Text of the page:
Mondays have a perfection which is quite their own. They’re like having New Year’s Day every week. Their potential for new beginnings is just as ephemeral. They are the day for small victories, for tiny changes. And every Monday is pretty much the same. You go to bed on Sunday full of how the new day will bring a new attitude, and yet by 4pm all such plans have flown out of the window and you sit, cup of tea in one hand, Tunnock’s in the other, looking back wondering exactly where the day went.
Well, if you’re anything like me, fearful of beginnings, especially significant beginnings, then by now you have quite a clean flat. In fact, Monday is the day for displacement activities. This post is itself a displacement activity. There’s irony, as they say.
Many moons ago, when I was but young and something or other that goes with young but doesn’t sound patronising or tempero-phobic, I practised very, very hard. No, no, no … much harder than that. I had a particularly …
[ok, this is an aside. On sunday I fell asleep in the middle of replying to a text, woken by the clatter of my phone on my mac. l;;;;;;;;;;;;;aaaaaaaaaaaaaaaaaaaaaa (hmm … that was me dropping off again). I’ll be back after a good nap]
… well-organised practice routine, which even included periods of applied composition, during which I would pick a word at random from a book and then write a piece of music inspired by it. But I digress. The routine was carefully designed and, depending on rehearsals and teaching and so on, gave me a solid eight hours of practise in the day.
I developed a mild OCD during this, awfully vital, phase during which I developed and honed the technique for which I was later mentioned in dispatches. It went like this: I started at 9am. Sharp. If for some reason I failed to hit this particular mark, by so much as a couple of minutes then that was it. I had to wait for the next mark. At 11. Or even after lunch. At other times I would sit, guitar in hand, pick at the ready, metronome rattling out it challenge, and my fingers would.not.move.
Then, I would sit there, tight-lipped and fuming, as my limbs simply refused to carry out their only reason for existing. Now, things have turned around.
I still seem incapable of actually doing anything, but now it’s simply because I constantly find other things which seem far more important than carrying out the task set out for the day.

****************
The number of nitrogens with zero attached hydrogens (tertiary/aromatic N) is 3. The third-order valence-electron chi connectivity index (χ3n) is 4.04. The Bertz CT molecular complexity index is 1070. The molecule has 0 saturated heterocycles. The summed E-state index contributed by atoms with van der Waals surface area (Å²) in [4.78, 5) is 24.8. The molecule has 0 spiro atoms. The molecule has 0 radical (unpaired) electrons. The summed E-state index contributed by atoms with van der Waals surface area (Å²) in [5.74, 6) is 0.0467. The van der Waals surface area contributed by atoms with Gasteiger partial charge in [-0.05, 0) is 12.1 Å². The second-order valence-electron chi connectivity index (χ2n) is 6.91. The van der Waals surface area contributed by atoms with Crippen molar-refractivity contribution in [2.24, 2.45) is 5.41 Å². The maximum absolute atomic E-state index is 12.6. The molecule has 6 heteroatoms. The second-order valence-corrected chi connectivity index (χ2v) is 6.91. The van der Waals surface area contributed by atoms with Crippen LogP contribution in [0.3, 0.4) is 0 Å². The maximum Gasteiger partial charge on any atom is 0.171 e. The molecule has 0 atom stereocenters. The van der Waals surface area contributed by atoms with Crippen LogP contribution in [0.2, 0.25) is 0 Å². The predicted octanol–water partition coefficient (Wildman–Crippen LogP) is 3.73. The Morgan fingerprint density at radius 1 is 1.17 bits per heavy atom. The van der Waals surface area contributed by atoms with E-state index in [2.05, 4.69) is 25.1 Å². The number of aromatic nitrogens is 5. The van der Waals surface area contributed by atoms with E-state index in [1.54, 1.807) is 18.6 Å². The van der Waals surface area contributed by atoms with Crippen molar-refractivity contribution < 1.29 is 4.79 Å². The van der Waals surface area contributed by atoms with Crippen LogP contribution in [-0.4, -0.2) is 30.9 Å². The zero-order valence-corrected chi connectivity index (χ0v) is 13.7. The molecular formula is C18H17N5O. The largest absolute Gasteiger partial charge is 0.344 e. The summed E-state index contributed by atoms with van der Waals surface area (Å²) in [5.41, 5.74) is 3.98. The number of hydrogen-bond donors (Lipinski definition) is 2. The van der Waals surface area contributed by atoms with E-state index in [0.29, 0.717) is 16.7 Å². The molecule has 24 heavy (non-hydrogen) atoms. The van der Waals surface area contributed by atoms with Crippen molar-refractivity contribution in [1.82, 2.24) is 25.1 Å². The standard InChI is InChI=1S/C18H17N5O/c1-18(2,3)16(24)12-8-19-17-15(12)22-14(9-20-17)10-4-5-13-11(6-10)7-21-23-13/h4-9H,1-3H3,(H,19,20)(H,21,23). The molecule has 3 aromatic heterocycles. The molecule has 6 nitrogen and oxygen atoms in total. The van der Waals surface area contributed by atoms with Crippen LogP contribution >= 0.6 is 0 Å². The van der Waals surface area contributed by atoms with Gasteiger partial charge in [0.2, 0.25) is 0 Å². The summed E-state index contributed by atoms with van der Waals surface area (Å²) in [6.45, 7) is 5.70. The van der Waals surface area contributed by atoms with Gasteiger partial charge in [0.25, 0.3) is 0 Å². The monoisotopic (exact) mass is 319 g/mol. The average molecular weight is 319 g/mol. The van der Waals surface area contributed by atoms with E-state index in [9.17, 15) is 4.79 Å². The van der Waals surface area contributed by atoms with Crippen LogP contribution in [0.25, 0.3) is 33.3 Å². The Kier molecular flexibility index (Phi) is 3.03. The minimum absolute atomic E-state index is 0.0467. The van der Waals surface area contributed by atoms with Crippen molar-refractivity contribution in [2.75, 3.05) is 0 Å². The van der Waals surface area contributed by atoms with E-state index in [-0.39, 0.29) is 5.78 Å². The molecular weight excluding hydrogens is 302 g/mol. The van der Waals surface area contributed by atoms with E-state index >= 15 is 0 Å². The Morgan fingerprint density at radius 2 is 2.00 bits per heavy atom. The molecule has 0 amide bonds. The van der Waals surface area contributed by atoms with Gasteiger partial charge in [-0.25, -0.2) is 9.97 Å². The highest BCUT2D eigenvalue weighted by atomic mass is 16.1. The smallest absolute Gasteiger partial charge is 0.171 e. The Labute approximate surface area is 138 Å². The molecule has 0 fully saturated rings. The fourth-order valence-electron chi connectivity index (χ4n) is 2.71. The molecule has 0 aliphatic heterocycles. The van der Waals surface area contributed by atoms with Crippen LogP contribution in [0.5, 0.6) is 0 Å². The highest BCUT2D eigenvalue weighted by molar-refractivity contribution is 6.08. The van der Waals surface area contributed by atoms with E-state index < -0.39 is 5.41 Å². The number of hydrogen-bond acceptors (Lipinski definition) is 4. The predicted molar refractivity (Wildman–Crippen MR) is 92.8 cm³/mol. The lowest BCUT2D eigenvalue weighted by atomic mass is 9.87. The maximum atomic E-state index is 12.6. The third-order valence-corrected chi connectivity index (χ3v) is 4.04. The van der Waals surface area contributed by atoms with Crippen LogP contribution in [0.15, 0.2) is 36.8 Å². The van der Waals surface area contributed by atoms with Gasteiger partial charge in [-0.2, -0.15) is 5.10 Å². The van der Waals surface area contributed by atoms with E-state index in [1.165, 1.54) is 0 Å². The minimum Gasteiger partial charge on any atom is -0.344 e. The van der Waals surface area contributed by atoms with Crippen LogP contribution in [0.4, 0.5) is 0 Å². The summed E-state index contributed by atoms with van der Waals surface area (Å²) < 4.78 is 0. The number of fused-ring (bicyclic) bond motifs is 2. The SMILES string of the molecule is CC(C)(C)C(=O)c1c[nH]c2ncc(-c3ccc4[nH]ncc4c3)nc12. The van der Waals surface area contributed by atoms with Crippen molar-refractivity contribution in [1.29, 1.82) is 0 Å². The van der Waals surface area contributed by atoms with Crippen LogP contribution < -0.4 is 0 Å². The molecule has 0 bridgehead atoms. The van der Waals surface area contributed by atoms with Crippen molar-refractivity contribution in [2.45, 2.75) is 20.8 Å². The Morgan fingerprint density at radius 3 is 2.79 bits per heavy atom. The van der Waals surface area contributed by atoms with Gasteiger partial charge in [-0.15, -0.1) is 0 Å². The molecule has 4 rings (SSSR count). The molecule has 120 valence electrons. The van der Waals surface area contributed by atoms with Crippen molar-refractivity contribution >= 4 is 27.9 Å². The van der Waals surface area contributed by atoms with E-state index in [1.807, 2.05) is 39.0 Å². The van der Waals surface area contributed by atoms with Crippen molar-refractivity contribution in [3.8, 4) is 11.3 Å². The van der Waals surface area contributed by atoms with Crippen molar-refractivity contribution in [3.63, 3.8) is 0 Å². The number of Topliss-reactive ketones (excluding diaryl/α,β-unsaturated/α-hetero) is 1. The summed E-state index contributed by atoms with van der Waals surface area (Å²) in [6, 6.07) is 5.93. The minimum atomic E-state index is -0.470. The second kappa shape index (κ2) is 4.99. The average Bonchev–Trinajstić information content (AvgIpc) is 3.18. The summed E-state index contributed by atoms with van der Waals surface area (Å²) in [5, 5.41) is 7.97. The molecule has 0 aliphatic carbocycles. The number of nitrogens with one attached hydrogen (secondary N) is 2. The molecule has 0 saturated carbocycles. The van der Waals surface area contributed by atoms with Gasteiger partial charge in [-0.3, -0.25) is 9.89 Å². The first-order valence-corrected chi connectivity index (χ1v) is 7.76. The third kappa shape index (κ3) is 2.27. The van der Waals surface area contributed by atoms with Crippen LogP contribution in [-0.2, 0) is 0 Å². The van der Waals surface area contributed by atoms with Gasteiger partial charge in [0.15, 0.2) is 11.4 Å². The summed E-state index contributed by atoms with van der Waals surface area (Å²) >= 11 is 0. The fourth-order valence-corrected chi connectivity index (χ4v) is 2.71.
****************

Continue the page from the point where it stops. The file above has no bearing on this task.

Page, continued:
Take today. A monday. The monday. I was barely able to keep my eyes open last night (in itself a rather embarrassing problem, as people take offence when you start gently snoring at inopportune moments) until I got home … then ZING! Wide a-bloody wake. But I’m still awake before 6. I don’t actually get out of bed (other than for important tasks, such as coffee making duties) until 10ish, when I get ready and go to the gym. I do achieve many little tasks, one of which is to decide what I’m going to do after lunch.
For those of you reading this instead of doing important tasks, I made a quite serious decision over the weekend, accepting what the world was telling me and abandoning academia. Part of this decision involved finishing an article which merely needs a brush-up, because I’ve done that much work I might as well finish it.
Monday. Monday was the beginning. The first day of the the rest of my career. I was to start writing as what I do rather than something on the side. How beautifully ironic that I end the day writing about not writing.
And this is not because I have writer’s block, no, no, no … it’s simply because I kept finding other things to do. So I sit as I type in a freshly tidied and hoovered room, in a flat with a clean kitchen … and when you’d rather hoover and wash up than write, perhaps you need to look at what you were intending to write.
This is why people who achieve quite often seem to have some sort of OCD. The academic process involves hours poring over the minutiae, often for very little payback. For the academic, it’s the process. It keeps them, ahem, sane. They merely write books to make sure they still get paid. My inability to read or concentrate coherently is another fine reason why it’s time to jog on.
But it’s the ability to justify everything that you don’t do which truly amazes. And you know what? It may be monday today, a little New Year’s Day, but tomorrow, well, tomorrow is the first day of February. Now that’s just a perfect day …
February, ah, february. Game on!